America the Beautiful? Regionalism and Indigeneity

deadline for submissions: 
May 1, 2023
full name / name of organization: 
American Literary Realism (special issue, journal)

Special Issue of American Literary Realism

Topic:  America the Beautiful? Regionalism and Indigeneity

 

Rather than Francis Scott Key’s homage to battle, there are some who believe Katharine Lee Bates’s words celebrating the distinct natural beauty of North America would make a better tribute as national anthem. In 1893 Bates was inspired by her tour of the country and particularly her view from Pike’s Peak. While Bates emphasizes the natural world in her patriotic poem, she also praises the US city as pristine and unique and enfolds the country’s social and environmental injustices within laudatory verses proclaiming the greatness of the American experiment. For whatever the moral failures of Bates’s vision, we might understand her efforts as an attempt to capture American uniqueness through a regionalist lens and claim a progressive rather than imperialist exceptionalism for the continent stemming from the place itself.

 

The failure and success of Bates’s poem to achieve this ideal serve as a microcosm of the American Regionalist literary project, which both celebrated and critiqued the national identity as placed and bound to its various ecologies.  Local indigeneities and response to them are what, from this perspective, make America American and form the basis of a national literary identity. This special issue seeks to chart and analyze the ways in which Regionalism’s aspiration towards American authenticity, what Jace Weaver calls “the quest for indigeneity” (2005), influenced the representation of American character and experience. We seek essays that identify both the successes and failures of American Regionalism in this regard and expand on notions of critical regionalism with an implicit link to the indigenous (Susan Bernardin, 2014).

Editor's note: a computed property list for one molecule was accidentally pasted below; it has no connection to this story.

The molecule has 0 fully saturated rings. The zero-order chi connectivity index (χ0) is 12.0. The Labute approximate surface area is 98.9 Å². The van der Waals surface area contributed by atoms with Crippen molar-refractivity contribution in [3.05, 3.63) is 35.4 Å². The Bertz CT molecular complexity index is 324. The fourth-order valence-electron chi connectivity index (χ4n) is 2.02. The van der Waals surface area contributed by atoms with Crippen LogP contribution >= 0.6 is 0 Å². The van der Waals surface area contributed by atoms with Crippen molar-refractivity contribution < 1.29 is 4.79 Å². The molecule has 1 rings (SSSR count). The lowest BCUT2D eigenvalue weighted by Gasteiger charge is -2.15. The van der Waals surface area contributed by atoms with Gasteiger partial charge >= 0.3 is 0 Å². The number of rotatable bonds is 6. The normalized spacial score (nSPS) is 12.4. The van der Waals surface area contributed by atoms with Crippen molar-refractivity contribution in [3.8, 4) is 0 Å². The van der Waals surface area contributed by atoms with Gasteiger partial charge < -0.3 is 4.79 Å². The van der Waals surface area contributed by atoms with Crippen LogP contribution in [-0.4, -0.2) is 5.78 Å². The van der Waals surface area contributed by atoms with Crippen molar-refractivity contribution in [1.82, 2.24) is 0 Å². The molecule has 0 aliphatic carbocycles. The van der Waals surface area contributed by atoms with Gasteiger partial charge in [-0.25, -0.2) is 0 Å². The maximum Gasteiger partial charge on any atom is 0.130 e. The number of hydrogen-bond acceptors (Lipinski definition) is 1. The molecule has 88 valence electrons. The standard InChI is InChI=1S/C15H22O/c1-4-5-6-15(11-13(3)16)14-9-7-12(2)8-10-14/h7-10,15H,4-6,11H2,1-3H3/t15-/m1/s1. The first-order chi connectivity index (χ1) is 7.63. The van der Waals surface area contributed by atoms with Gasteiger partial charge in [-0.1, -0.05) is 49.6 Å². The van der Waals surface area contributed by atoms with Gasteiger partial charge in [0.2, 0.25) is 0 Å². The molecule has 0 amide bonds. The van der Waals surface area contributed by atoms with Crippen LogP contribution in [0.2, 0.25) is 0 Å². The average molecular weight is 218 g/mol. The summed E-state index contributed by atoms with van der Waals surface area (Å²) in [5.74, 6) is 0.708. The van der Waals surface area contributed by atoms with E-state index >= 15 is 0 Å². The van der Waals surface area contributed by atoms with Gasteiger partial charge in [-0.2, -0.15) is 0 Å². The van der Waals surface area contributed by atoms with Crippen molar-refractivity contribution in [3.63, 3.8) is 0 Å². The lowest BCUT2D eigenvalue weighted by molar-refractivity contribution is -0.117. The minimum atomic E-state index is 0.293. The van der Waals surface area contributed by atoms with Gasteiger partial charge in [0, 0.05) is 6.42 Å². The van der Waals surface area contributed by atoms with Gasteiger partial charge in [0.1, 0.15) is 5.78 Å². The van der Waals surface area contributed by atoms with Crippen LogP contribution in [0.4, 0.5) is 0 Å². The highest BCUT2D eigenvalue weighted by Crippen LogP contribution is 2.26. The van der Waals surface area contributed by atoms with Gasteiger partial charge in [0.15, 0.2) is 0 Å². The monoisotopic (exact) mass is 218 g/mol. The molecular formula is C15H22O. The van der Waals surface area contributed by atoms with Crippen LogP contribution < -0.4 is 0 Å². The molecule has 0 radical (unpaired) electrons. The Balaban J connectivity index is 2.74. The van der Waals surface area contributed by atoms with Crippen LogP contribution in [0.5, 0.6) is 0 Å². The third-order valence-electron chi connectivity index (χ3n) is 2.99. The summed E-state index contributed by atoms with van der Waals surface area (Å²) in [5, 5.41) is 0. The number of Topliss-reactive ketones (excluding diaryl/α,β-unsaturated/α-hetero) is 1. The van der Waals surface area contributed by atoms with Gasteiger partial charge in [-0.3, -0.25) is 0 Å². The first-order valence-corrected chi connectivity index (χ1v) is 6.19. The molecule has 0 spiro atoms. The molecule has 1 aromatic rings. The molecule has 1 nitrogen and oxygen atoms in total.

Topics might include:

Romantic/anti-romantic modes and the natural world

Exploitation and resources; hunting/farming/herding and/as freedom versus management

Ecogothicism

the urban and the agrarian/pastoral

Land and water

Anti/Racism and racialization, especially with regard to First or Native people

Settler colonialism

Patriotism and Exceptionalism

The influence of anthropology on Local Colorisms

Children’s experiences on the new land

 

Please send proposals of 250 words to Monika Elbert (elbertm@montclair.edu) and to Wendy Ryden  (wendyryden@liu.edu) by May 1, 2023.  Essays (of ca. 7,000 words) will be due Aug. 25, 2023. Inquiries are welcome.